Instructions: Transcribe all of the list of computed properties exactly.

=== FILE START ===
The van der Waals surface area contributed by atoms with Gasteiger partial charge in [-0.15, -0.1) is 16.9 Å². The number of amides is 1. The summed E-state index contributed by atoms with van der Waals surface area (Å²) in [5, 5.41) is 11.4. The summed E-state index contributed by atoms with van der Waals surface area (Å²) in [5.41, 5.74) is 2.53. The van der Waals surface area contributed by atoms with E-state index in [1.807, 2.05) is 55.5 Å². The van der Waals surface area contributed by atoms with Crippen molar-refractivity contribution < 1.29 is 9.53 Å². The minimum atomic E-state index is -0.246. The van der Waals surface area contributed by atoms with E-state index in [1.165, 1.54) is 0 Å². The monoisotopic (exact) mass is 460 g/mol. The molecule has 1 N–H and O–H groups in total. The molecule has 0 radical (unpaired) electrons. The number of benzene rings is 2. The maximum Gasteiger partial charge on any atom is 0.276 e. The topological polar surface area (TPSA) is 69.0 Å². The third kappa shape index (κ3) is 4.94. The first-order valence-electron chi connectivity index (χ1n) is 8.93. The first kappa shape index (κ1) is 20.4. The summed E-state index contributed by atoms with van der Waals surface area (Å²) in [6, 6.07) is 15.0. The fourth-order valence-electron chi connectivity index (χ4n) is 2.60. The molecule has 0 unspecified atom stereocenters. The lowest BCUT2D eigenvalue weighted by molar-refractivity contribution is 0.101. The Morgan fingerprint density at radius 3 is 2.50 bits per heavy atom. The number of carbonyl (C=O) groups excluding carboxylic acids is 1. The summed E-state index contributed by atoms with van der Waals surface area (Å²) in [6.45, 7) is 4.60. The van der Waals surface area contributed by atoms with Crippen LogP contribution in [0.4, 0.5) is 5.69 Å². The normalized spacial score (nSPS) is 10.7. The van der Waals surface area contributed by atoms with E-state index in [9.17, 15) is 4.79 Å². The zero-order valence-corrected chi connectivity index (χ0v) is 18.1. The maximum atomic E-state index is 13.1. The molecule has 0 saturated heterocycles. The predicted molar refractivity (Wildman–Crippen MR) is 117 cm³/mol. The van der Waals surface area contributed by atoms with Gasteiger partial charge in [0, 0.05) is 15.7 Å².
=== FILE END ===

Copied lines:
The van der Waals surface area contributed by atoms with Gasteiger partial charge in [-0.15, -0.1) is 16.9 Å². The number of amides is 1. The summed E-state index contributed by atoms with van der Waals surface area (Å²) in [5, 5.41) is 11.4. The summed E-state index contributed by atoms with van der Waals surface area (Å²) in [5.41, 5.74) is 2.53. The van der Waals surface area contributed by atoms with E-state index in [1.807, 2.05) is 55.5 Å². The van der Waals surface area contributed by atoms with Crippen molar-refractivity contribution < 1.29 is 9.53 Å². The minimum atomic E-state index is -0.246. The van der Waals surface area contributed by atoms with E-state index in [1.165, 1.54) is 0 Å². The monoisotopic (exact) mass is 460 g/mol. The molecule has 1 N–H and O–H groups in total. The molecule has 0 radical (unpaired) electrons. The number of benzene rings is 2. The maximum Gasteiger partial charge on any atom is 0.276 e. The topological polar surface area (TPSA) is 69.0 Å². The third kappa shape index (κ3) is 4.94. The first-order valence-electron chi connectivity index (χ1n) is 8.93. The first kappa shape index (κ1) is 20.4. The summed E-state index contributed by atoms with van der Waals surface area (Å²) in [6, 6.07) is 15.0. The fourth-order valence-electron chi connectivity index (χ4n) is 2.60. The molecule has 0 unspecified atom stereocenters. The lowest BCUT2D eigenvalue weighted by molar-refractivity contribution is 0.101. The Morgan fingerprint density at radius 3 is 2.50 bits per heavy atom. The number of carbonyl (C=O) groups excluding carboxylic acids is 1. The summed E-state index contributed by atoms with van der Waals surface area (Å²) in [6.45, 7) is 4.60. The van der Waals surface area contributed by atoms with Crippen LogP contribution in [0.4, 0.5) is 5.69 Å². The normalized spacial score (nSPS) is 10.7. The van der Waals surface area contributed by atoms with E-state index in [9.17, 15) is 4.79 Å². The zero-order valence-corrected chi connectivity index (χ0v) is 18.1. The maximum atomic E-state index is 13.1. The molecule has 0 saturated heterocycles. The predicted molar refractivity (Wildman–Crippen MR) is 117 cm³/mol. The van der Waals surface area contributed by atoms with Gasteiger partial charge in [0, 0.05) is 15.7 Å².